Intel and Nokia's Mobile Dream: 3-D Graphics in Smartphones


Remember the scene in the first Star Wars movie when Luke Skywalker stumbled across Princess Leia's holographic message to Obi-Wan Kenobi asking for his help? That's just one of the areas for research that Intel (INTC) and Nokia (NOK) want to pursue through a joint effort announced Monday.

The chip giant is setting up a lab at the Center for Internet Excellence at the University of Oulu in Finland to explore 3-D technologies, which already are popular in games and are showing up more in movies. Intel and Nokia believe that consumers will want similar vivid imaging and interactive experiences while using their handsets, which are becoming powerful little computers that do much more than just making phone calls.

Research Complements New Partnership

The research efforts will aim to take advantage of consumers' increasing penchant to connect and interact with each other through social networking and other media sites online, particularly by using mobile phones, said Martin Curley, director of Intel Labs Europe, during a conference call.

"There's an opportunity for this joint innovation center to shape this, in terms of the synthesis of virtual and physical world and location-based services," Curley said.

Work from the new lab will complement the partnership Intel and Nokia announced in February this year to develop different pieces of software for improving communication and multimedia features in computers, laptops, TVs and even entertainment systems inside cars, Curley added.

Frustrated in the Mobile Arena

Intel is in the business of making chips that are most commonly found in computers, from servers to laptops. The California company has tried over the years to tackle the mobile phone market, though often without successes.

To push its chips into new computing and communication devices, Intel has invested in startup companies and research efforts to create hardware and software for computers and other consumer electronics. The company bought Wind River Systems, an operating system developer for handsets and other devices, for $884 million last year. Intel reportedly is talking to Infineon Technologies (IFNNY) to buy its mobile chip business, according to The Wall Street Journal.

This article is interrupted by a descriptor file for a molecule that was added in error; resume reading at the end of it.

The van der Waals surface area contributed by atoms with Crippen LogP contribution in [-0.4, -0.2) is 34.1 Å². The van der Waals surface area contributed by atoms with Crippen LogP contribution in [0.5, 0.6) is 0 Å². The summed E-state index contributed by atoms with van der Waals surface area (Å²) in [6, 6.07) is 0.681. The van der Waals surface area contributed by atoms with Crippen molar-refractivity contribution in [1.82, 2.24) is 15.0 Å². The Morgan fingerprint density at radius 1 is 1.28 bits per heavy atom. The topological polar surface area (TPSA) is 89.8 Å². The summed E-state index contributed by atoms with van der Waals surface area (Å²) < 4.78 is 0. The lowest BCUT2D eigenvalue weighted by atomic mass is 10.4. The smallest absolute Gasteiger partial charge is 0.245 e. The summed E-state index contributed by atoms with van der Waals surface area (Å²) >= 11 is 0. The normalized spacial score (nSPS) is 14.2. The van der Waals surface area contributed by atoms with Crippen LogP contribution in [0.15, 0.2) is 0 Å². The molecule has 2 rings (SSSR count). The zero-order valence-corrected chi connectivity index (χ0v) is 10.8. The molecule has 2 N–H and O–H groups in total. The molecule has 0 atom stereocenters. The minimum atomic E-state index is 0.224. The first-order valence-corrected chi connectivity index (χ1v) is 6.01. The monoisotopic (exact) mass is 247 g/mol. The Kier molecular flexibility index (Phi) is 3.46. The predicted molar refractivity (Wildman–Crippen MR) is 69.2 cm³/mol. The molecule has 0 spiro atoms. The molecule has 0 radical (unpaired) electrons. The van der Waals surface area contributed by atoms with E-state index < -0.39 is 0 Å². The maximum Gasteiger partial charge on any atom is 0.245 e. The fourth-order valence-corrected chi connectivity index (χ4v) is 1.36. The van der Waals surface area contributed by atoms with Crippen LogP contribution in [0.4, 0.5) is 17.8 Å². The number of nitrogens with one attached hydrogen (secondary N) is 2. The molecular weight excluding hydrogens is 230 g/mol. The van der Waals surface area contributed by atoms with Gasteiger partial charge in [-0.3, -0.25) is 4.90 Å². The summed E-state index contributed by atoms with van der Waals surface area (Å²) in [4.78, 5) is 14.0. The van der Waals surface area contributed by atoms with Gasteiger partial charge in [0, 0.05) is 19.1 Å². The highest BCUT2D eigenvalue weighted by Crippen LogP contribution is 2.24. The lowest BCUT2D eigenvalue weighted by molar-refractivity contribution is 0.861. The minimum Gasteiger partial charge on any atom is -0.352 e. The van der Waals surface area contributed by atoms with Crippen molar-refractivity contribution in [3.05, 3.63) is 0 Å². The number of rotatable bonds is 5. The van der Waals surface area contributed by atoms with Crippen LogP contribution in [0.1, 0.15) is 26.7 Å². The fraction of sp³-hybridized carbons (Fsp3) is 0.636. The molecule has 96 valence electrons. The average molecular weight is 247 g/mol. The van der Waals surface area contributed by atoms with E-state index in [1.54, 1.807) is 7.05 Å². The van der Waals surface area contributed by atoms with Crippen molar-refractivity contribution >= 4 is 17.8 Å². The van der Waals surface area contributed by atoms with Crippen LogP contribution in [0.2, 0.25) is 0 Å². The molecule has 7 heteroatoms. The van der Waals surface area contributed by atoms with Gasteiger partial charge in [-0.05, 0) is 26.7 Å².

Intel has been keen to promote its Atom processor as the brain powering mobile phones, but Curley said that's not a specific goal for the company's latest research effort with Nokia.

3-D Innovations

Although Nokia is the reigning handset seller globally, it has lost some market share to companies such as Apple (AAPL) in the second quarter of this year. Apple's growing influence in mobile phones has prompted competitors such as Research in Motion (RIMM) to step up their development efforts and offer handsets with more apps for surfing the Internet and managing social media.

Although it'd be cool to see a 3-D hologram of the person you're chatting with, don't count on that technology materializing any time soon. That type of holographic projection would be difficult to develop for a handset, for one, and other 3-D features might be more interesting to consumers in the near future, says Heikki Huomo, director for the Center for Internet Excellence at University of Oulu.

In the near term, the more likely technologies from the new lab would allow consumers to experience the same kind of 3-D graphics in games and movies that bring a virtual world to life, except they will get it from their mobile phones, likely through touch-screen features. Intel and Nokia aren't willing to say when consumers will see the first product using research from the new lab, however.

Will Consumers Open Their Wallets?

Whether consumers will embrace 3-D features in handsets by paying for them isn't assured. For one, many in the computer world thought software such as Second Life, which allows consumers to create their own virtual, 3-D world of characters, communities and commerce, would become widely used. But that hasn't happened.

Curley said Second Life received too much hype. "As with any new technology and experience, it was initially hyped beyond what could be delivered," he says.

Huomo adds that advances in mobile phone technologies are making it possible to support 3-D graphics, so the timing is right to start developing software that will produce these rich, life-like images.

He notes: "We have seen more movies coming out in 3-D, and people getting familiar with 3-D environment."